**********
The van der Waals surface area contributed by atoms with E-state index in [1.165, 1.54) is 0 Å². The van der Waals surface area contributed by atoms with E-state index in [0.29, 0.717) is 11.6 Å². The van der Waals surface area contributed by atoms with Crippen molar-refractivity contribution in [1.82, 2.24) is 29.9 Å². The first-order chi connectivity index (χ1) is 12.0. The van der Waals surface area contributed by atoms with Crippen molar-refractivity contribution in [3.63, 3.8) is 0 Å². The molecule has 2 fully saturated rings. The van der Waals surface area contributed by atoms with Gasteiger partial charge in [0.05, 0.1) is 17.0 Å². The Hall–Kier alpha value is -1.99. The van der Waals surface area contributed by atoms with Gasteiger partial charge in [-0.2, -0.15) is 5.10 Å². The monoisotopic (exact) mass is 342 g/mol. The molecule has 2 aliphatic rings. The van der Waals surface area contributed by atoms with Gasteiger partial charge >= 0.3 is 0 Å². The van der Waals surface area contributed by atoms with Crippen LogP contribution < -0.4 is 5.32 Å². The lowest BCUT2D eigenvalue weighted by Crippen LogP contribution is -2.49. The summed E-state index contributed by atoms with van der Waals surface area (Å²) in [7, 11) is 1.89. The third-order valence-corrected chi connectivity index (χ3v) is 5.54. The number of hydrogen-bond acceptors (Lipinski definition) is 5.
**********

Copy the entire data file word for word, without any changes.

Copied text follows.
The van der Waals surface area contributed by atoms with E-state index in [1.165, 1.54) is 0 Å². The van der Waals surface area contributed by atoms with E-state index in [0.29, 0.717) is 11.6 Å². The van der Waals surface area contributed by atoms with Crippen molar-refractivity contribution in [1.82, 2.24) is 29.9 Å². The first-order chi connectivity index (χ1) is 12.0. The van der Waals surface area contributed by atoms with Crippen molar-refractivity contribution in [3.63, 3.8) is 0 Å². The molecule has 2 fully saturated rings. The van der Waals surface area contributed by atoms with Gasteiger partial charge in [0.05, 0.1) is 17.0 Å². The Hall–Kier alpha value is -1.99. The van der Waals surface area contributed by atoms with Gasteiger partial charge in [-0.2, -0.15) is 5.10 Å². The monoisotopic (exact) mass is 342 g/mol. The molecule has 2 aliphatic rings. The van der Waals surface area contributed by atoms with Gasteiger partial charge >= 0.3 is 0 Å². The van der Waals surface area contributed by atoms with Crippen LogP contribution < -0.4 is 5.32 Å². The lowest BCUT2D eigenvalue weighted by Crippen LogP contribution is -2.49. The summed E-state index contributed by atoms with van der Waals surface area (Å²) in [7, 11) is 1.89. The third-order valence-corrected chi connectivity index (χ3v) is 5.54. The number of hydrogen-bond acceptors (Lipinski definition) is 5.